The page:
By Luke Grayson
I got a little frustrated with the comments and some of the wording on a recent article about a South Carolina bill aiming to restrict transgender access to bathrooms.
This past year the majority of America has become aware of the transgender community and almost everyone has an opinion on if we or our basic human rights should be respected. Little harsh? It’s true. You don’t have to be of voting age or have a special permit to walk into a bathroom. You don’t have to sign a document to go by a “nickname” at school or with your friends. There’s no one standing at bathroom doors checking IDs or birth certificates (at least not yet).
Most people seem to have forgotten that the reason we as a community came to light was because of the suicide of Ohio transgender teenager, Leelah Alcorn, after she had scheduled the release of a note online describing the unsupportive and borderline abusive behavior of her parents. The death of Leelah (as well as the names of many youth who followed) opened the door for conversations about the suicide rate of the transgender community and the record-breaking instances of assault and murder of transgender people, with over 20 killed in 2015.
This past year has been a learning experience for the media, education system, families and most everyone who has been paying attention. With celebrities like Caitlyn Jenner coming out, teen suicides being named and movies and TV shows like The Danish Girl and Becoming Us being made about what it’s like to be transgender in America. It’s been hard to ignore the fact that we’re here.
This past year, since the marriage equality ruling last June, the transgender community has slowly been coming to the forefront of the “next” fight for equal rights. Legislation trying to mandate which bathroom a transgender person can enter, which rights we as trans people are really entitled to, have been popping up in nearly every state.
In Washington, it’s being argued by even the most liberal and “accepting” whether it’s acceptable for myself as a transgender man to enter the bathroom that matches the gender I live as, whether it’s safe for cisgender (non-transgender) people to be in the same bathroom as me at all. These new proposed bills range from saying that transgender people just need a separate bathroom so that predators can’t claim that they’re trans to enter a woman’s bathroom to saying that people should have to prove their genitalia to enter a public facility. North Carolina is the most recent state to pass such a bill.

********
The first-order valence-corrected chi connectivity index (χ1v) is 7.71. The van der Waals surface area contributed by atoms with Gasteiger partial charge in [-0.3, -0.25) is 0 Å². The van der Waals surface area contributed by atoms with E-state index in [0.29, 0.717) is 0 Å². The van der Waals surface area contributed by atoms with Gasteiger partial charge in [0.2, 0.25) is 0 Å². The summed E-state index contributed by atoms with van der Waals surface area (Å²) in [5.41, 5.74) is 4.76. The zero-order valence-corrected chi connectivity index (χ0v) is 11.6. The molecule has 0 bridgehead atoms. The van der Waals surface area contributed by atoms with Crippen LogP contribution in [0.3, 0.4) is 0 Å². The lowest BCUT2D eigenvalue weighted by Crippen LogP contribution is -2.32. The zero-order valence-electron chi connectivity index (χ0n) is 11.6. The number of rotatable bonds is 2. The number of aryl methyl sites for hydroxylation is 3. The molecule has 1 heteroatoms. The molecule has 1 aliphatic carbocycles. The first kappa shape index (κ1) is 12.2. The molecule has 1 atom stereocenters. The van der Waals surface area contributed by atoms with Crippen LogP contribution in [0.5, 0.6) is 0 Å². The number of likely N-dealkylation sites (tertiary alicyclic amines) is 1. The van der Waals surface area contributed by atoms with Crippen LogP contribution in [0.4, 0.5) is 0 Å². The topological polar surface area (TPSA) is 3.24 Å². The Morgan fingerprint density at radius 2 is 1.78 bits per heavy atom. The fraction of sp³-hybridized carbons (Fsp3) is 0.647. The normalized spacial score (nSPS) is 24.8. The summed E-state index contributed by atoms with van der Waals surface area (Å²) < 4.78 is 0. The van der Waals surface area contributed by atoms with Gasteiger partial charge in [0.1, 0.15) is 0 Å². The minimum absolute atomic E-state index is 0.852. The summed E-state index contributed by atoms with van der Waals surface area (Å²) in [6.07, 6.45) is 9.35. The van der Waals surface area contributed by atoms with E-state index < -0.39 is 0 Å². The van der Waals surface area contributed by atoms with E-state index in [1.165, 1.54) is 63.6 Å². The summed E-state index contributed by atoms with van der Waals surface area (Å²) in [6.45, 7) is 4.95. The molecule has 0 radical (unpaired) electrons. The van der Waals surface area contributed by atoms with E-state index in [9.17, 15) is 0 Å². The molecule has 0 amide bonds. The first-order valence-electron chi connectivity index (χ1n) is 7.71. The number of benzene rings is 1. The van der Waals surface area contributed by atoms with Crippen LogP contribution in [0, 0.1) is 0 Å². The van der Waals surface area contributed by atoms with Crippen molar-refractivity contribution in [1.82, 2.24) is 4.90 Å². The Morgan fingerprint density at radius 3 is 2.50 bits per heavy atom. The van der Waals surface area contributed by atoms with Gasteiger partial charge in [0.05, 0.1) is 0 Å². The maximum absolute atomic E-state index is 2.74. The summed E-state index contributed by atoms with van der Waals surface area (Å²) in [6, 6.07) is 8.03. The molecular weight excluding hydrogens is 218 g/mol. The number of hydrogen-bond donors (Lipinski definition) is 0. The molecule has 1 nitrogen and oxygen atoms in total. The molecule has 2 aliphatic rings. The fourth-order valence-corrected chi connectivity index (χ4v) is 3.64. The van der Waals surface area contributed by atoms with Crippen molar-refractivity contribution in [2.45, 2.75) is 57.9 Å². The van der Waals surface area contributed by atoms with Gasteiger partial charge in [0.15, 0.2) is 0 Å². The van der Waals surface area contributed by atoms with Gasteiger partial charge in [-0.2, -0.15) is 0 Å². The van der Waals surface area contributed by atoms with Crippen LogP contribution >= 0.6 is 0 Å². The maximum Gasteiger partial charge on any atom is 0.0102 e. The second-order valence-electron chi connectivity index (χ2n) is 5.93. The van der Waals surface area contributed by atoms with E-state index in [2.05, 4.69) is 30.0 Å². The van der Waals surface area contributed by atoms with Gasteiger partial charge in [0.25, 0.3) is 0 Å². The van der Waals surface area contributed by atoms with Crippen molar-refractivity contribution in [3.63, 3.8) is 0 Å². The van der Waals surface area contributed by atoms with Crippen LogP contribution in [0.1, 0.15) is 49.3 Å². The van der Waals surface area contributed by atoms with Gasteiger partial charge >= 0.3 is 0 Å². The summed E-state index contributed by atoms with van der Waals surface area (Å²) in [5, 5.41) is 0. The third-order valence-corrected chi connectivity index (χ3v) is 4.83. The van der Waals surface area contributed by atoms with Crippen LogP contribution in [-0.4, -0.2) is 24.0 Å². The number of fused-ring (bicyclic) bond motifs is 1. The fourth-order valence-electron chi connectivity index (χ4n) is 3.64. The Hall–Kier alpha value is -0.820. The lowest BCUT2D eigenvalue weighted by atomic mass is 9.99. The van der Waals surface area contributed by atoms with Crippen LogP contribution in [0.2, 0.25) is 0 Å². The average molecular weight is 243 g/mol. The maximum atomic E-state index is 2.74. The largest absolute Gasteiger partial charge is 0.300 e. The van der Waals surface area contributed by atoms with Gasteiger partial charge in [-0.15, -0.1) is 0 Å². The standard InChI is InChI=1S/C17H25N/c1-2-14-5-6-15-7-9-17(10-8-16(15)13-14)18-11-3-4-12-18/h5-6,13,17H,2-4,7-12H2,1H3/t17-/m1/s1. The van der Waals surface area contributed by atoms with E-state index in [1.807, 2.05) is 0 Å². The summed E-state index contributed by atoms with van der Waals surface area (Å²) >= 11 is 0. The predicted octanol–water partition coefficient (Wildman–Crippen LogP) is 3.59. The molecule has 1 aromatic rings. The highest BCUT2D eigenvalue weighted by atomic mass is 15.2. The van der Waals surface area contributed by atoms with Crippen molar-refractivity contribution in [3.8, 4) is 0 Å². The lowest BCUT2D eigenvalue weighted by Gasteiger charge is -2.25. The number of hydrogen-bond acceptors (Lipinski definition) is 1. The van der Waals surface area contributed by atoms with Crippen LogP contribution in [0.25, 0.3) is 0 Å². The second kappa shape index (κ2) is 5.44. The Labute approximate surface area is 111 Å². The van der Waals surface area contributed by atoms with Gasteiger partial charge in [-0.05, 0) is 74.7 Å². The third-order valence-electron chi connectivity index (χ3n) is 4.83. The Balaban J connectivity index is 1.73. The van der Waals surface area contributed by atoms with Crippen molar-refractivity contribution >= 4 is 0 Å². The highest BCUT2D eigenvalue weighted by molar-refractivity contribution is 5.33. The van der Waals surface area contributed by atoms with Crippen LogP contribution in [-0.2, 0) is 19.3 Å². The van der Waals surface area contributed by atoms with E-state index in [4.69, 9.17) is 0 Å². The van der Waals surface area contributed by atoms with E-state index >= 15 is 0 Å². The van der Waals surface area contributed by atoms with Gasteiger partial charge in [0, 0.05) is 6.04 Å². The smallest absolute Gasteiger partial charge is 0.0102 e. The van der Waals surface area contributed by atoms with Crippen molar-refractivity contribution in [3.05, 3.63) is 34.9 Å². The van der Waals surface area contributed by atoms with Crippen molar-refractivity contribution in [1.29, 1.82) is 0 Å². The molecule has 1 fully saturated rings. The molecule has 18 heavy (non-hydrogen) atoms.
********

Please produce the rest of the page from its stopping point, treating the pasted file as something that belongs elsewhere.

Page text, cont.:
In the 10 years since a law was passed in Washington state permitting transgender people to use the bathroom and locker room that matches their identity and how they present themselves, there have been virtually no incidents that the people arguing for these bills are saying will happen.
It’s much more likely for a trans person to be assaulted in a bathroom after being outed as trans than it is for any cisgender person to be in a bathroom with a trans person.
The most common response from the trans community is to post pictures of trans men in the women’s bathroom or trans women in the men’s bathroom saying “this is what will happen.” While it’s true, it’s not the point we should be trying to make.
The point I’m trying to make?
I just want basic human rights. I just want to exist as who I am without someone policing what parts I may or may not have. I want to work towards a world where kids like Leelah and so many others don’t die before they reach adulthood because they see the world isn’t as terrible as whatever situation they may currently be in.
Luke Grayson-Skinner is a 20-something, disabled, nonbinary trans-person who has been in Spokane since 2012 and is an advocate for the LGBT community and for transgender people.
They are also a slam (performance) poet who went to Atlanta for National competition in 2016 as a part of a team representing Spokane, and continues to be apart of the local writing and arts communities.
Luke doesn’t currently know what faith-base they “belong in” but grew up in an Evangelical church that they left when they moved to Spokane and has attended an open and affirming UCC church off and on since they were 20.
Luke uses they/them pronouns.